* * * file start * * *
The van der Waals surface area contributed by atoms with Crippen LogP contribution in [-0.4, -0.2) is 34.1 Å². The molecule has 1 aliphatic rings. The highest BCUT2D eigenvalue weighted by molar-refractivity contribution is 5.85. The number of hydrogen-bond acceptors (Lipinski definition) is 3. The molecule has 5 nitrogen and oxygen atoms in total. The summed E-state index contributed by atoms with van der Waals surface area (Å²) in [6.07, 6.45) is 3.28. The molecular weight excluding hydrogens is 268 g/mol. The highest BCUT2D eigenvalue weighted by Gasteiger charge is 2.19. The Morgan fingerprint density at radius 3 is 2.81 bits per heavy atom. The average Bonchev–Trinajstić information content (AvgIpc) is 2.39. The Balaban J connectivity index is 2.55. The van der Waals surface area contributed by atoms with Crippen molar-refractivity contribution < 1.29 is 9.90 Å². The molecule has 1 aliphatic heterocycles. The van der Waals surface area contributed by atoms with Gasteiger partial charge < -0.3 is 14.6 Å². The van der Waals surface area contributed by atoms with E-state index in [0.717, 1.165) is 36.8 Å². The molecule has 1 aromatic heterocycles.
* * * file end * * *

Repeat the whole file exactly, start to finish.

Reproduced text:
The van der Waals surface area contributed by atoms with Crippen LogP contribution in [-0.4, -0.2) is 34.1 Å². The molecule has 1 aliphatic rings. The highest BCUT2D eigenvalue weighted by molar-refractivity contribution is 5.85. The number of hydrogen-bond acceptors (Lipinski definition) is 3. The molecule has 5 nitrogen and oxygen atoms in total. The summed E-state index contributed by atoms with van der Waals surface area (Å²) in [6.07, 6.45) is 3.28. The molecular weight excluding hydrogens is 268 g/mol. The highest BCUT2D eigenvalue weighted by Gasteiger charge is 2.19. The Morgan fingerprint density at radius 3 is 2.81 bits per heavy atom. The average Bonchev–Trinajstić information content (AvgIpc) is 2.39. The Balaban J connectivity index is 2.55. The van der Waals surface area contributed by atoms with Crippen molar-refractivity contribution < 1.29 is 9.90 Å². The molecule has 1 aliphatic heterocycles. The van der Waals surface area contributed by atoms with Gasteiger partial charge < -0.3 is 14.6 Å². The van der Waals surface area contributed by atoms with E-state index in [0.717, 1.165) is 36.8 Å². The molecule has 1 aromatic heterocycles.